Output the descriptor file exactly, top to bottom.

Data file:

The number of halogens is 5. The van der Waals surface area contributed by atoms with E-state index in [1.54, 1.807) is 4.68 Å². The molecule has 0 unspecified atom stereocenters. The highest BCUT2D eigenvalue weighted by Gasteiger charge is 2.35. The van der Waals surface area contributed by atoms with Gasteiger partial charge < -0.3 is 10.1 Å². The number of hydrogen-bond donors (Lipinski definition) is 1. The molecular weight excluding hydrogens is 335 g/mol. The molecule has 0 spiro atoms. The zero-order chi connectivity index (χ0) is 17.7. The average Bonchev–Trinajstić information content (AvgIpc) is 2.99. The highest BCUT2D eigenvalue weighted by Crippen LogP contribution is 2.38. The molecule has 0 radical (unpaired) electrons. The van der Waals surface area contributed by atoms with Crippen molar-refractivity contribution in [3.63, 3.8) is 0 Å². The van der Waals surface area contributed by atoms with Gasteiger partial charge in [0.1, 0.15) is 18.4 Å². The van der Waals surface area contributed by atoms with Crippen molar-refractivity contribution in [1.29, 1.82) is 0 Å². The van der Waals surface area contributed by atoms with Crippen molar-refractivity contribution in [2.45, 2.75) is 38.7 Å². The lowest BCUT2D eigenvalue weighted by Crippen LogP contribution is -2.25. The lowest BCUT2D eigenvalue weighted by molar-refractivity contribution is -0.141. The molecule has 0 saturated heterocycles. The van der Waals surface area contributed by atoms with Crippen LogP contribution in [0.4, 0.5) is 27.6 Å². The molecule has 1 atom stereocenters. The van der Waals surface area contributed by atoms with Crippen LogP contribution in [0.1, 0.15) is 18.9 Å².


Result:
The number of halogens is 5. The van der Waals surface area contributed by atoms with E-state index in [1.54, 1.807) is 4.68 Å². The molecule has 0 unspecified atom stereocenters. The highest BCUT2D eigenvalue weighted by Gasteiger charge is 2.35. The van der Waals surface area contributed by atoms with Gasteiger partial charge < -0.3 is 10.1 Å². The number of hydrogen-bond donors (Lipinski definition) is 1. The molecular weight excluding hydrogens is 335 g/mol. The molecule has 0 spiro atoms. The zero-order chi connectivity index (χ0) is 17.7. The average Bonchev–Trinajstić information content (AvgIpc) is 2.99. The highest BCUT2D eigenvalue weighted by Crippen LogP contribution is 2.38. The molecule has 0 radical (unpaired) electrons. The van der Waals surface area contributed by atoms with Crippen molar-refractivity contribution in [3.63, 3.8) is 0 Å². The van der Waals surface area contributed by atoms with Gasteiger partial charge in [0.1, 0.15) is 18.4 Å². The van der Waals surface area contributed by atoms with Crippen molar-refractivity contribution in [1.29, 1.82) is 0 Å². The van der Waals surface area contributed by atoms with Crippen molar-refractivity contribution in [2.45, 2.75) is 38.7 Å². The lowest BCUT2D eigenvalue weighted by Crippen LogP contribution is -2.25. The lowest BCUT2D eigenvalue weighted by molar-refractivity contribution is -0.141. The molecule has 0 saturated heterocycles. The van der Waals surface area contributed by atoms with Crippen LogP contribution in [0.4, 0.5) is 27.6 Å². The molecule has 1 atom stereocenters. The van der Waals surface area contributed by atoms with Crippen LogP contribution in [0.1, 0.15) is 18.9 Å².